Saturday, 31 October 2015

Lands Pristine: Europe during the Eemian

Previously I have spoken about prehistoric Australia in great length, namely here and here, and recently wrote an in-depth post about ancient California. Pre-Human Europe however has been something of a neglected subject, despite also being the one I have the greatest interest in. I have mentioned details about it in passing, but now is its time in the limelight.

When people think of prehistoric Europe, they typically picture the early Holocene, covered here, but as that post discusses, the pristine European wilderness was already gone by then. No, to see Europe as it would still have looked today if not for our presence, one must go back to the Eemian, also known as the last interglacial. Spanning from 130,000 to 115,000 years ago, it was the last point in time when the climate resembled todays, but the megafauna had not yet died out. All of the modern species we know today already existed, and at a cursory glance it would have looked quite similar, but the Eemian was to modern Europe what present day southern Africa is to its northern counterpart, an unspoilt, pristine version of the latter, in which the now vanished giants were not just present, but dominated the landscape. In this post I will be covering primarily western Europe, as that is the place with which I am most familiar, and we will explore a Europe quite different from what we know today.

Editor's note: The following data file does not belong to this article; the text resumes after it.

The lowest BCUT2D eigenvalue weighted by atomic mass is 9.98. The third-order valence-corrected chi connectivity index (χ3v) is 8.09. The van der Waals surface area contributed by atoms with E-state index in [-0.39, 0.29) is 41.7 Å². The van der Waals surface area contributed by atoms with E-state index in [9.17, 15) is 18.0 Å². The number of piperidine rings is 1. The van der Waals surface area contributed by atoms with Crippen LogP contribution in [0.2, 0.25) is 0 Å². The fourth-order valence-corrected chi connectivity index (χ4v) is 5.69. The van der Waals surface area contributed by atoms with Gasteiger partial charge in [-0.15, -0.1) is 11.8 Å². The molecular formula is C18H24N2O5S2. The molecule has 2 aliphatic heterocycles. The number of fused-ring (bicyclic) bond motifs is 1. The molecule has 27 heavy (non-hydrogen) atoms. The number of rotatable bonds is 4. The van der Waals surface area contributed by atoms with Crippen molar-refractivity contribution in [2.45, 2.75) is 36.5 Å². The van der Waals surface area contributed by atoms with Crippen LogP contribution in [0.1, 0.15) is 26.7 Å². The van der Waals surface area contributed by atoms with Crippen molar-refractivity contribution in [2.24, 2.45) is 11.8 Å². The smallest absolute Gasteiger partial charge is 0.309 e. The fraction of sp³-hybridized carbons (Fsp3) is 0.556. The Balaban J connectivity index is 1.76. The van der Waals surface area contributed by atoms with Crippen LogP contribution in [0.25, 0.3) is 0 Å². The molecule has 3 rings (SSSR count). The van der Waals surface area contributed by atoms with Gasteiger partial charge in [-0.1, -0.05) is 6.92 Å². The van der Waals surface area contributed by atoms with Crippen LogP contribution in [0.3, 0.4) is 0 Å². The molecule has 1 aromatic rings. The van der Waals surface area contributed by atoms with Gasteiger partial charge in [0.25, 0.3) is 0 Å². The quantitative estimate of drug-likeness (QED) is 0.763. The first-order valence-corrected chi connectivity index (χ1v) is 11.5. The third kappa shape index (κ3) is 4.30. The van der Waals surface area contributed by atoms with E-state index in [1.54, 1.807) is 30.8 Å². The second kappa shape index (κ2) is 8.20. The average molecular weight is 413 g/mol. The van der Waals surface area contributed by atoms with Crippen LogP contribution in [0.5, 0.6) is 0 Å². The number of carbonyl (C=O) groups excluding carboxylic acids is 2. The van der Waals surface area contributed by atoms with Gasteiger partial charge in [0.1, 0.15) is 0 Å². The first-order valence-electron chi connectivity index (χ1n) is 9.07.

Trafalgar Square, 130,000 years ago, by Roman Uchytel

Friday, 30 October 2015

A World In The Tar Pits: California before Humans

California is known for many things; Hollywood, Silicon valley, and more recently unprecedented droughts. What it is less known for however, at least to the general public, is the vast diversity of life that once lived there. Located in California lie the La Brea tar pits, which are, as the name suggests, a group of tar pits, that have been trapping animals for the last 40,000 years, giving us an incredibly detailed view into the paleofauna of the region. Perhaps the best site for late Pleistocene animals in the world, it certainly contains some of the most spectacular creatures. From giant ground sloths and saber toothed cats to mammoths and mastodons, prehistoric California had one of the most diverse megafaunal assemblages in the world, far outmatching that of even Africa, both today and in the Pleistocene. In this post we will be travelling back 11,000 years, shortly after the end of the ice age, and right before the arrival of the first humans.

Paleoenvironment of La Brea, by Charles Knight. The animals in the foreground are the sabertooth Smilodon, Harlan's ground sloth, and the giant vulture Teratornis. In the background can be seen a herd of Columbian mammoths. 

Saturday, 17 October 2015

Big cats of Europe - past and present